3,89 €
The Female Academy
The Female Academy
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The Female Academy
The Female Academy
El. knyga: 3,89 €
When Margaret Cavendish published her first collection of dramatic work in 1662, she was keenly aware that none of her comedies or tragedies was unlikely to be acted, at least in her lifetime--but that did not deter her. "To those that do delight in scenes and wit / I dedicate my book," she writes at the beginning of the volume entitled, simply, "Plays." As for the hard reality that her plays were not to be produced? She has an answer for that as well: "For all the time my plays a-making were,…
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The Female Academy | knygos.lt

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When Margaret Cavendish published her first collection of dramatic work in 1662, she was keenly aware that none of her comedies or tragedies was unlikely to be acted, at least in her lifetime--but that did not deter her. "To those that do delight in scenes and wit / I dedicate my book," she writes at the beginning of the volume entitled, simply, "Plays." As for the hard reality that her plays were not to be produced? She has an answer for that as well: "For all the time my plays a-making were, / My brain the stage, my thoughts were acting there." "The Female Academy," the last play in her 1662 collection, opens with a fait accompli-a group of "old matrons" has established an educational institution devoted exclusively to the education of young women, "a house wherein a company of young ladies are instructed . . . to speak wittily and rationally, . . . to behave themselves handsomely, and to live virtuously." In this play, Cavendish presents the Female Academy as an institution created by women, inhabited solely by women, and operated for the benefit of women. The play also allows us to see the reactions of men, excluded from the Female Academy. Instead of ignoring the school, or wishing its young pupils well in their educational pursuits, men can't stay away-they hang around and spy on what's going on through "a large open grate" that allows them to hear the lectures being given inside. The play alternates scenes between the young women inside the Female Academy and the increasingly frustrated men in the outside world. This new edition, designed for classroom use, provides an ample introduction to Cavendish and her work, a carefully modernized text, with helpful glosses and notes, and a useful bibliography with references for further reading.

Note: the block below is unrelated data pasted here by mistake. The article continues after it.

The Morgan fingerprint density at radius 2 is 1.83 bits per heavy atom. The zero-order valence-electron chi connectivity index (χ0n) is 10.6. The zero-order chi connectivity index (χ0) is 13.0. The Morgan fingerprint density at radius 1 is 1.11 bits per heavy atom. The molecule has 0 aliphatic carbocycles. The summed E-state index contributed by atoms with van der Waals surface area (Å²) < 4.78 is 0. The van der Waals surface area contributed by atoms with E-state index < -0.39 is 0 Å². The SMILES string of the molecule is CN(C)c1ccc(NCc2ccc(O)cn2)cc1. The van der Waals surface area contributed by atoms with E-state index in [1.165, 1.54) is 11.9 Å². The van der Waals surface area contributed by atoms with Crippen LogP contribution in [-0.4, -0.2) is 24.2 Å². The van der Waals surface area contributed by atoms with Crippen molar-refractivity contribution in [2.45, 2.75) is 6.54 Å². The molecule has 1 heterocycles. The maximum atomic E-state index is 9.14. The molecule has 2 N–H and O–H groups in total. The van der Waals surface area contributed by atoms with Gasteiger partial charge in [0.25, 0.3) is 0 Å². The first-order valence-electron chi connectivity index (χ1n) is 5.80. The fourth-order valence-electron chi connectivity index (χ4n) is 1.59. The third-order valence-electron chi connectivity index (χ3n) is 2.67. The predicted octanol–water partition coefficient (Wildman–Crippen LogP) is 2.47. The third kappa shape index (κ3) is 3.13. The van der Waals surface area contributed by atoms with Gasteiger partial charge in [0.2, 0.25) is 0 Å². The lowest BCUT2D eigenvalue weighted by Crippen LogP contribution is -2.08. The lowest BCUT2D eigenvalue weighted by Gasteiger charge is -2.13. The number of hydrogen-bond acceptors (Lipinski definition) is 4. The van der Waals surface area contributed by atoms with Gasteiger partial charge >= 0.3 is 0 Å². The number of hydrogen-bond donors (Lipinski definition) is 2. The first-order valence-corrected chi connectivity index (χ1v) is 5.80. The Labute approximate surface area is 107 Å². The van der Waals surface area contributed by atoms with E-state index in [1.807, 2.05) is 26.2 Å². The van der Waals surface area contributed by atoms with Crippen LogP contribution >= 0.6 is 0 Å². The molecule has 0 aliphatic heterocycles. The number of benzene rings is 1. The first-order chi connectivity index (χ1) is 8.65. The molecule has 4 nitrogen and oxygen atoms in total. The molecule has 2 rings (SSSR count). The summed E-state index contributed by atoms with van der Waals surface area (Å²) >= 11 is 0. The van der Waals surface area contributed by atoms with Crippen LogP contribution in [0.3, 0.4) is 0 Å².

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When Margaret Cavendish published her first collection of dramatic work in 1662, she was keenly aware that none of her comedies or tragedies was unlikely to be acted, at least in her lifetime--but that did not deter her. "To those that do delight in scenes and wit / I dedicate my book," she writes at the beginning of the volume entitled, simply, "Plays." As for the hard reality that her plays were not to be produced? She has an answer for that as well: "For all the time my plays a-making were, / My brain the stage, my thoughts were acting there." "The Female Academy," the last play in her 1662 collection, opens with a fait accompli-a group of "old matrons" has established an educational institution devoted exclusively to the education of young women, "a house wherein a company of young ladies are instructed . . . to speak wittily and rationally, . . . to behave themselves handsomely, and to live virtuously." In this play, Cavendish presents the Female Academy as an institution created by women, inhabited solely by women, and operated for the benefit of women. The play also allows us to see the reactions of men, excluded from the Female Academy. Instead of ignoring the school, or wishing its young pupils well in their educational pursuits, men can't stay away-they hang around and spy on what's going on through "a large open grate" that allows them to hear the lectures being given inside. The play alternates scenes between the young women inside the Female Academy and the increasingly frustrated men in the outside world. This new edition, designed for classroom use, provides an ample introduction to Cavendish and her work, a carefully modernized text, with helpful glosses and notes, and a useful bibliography with references for further reading.

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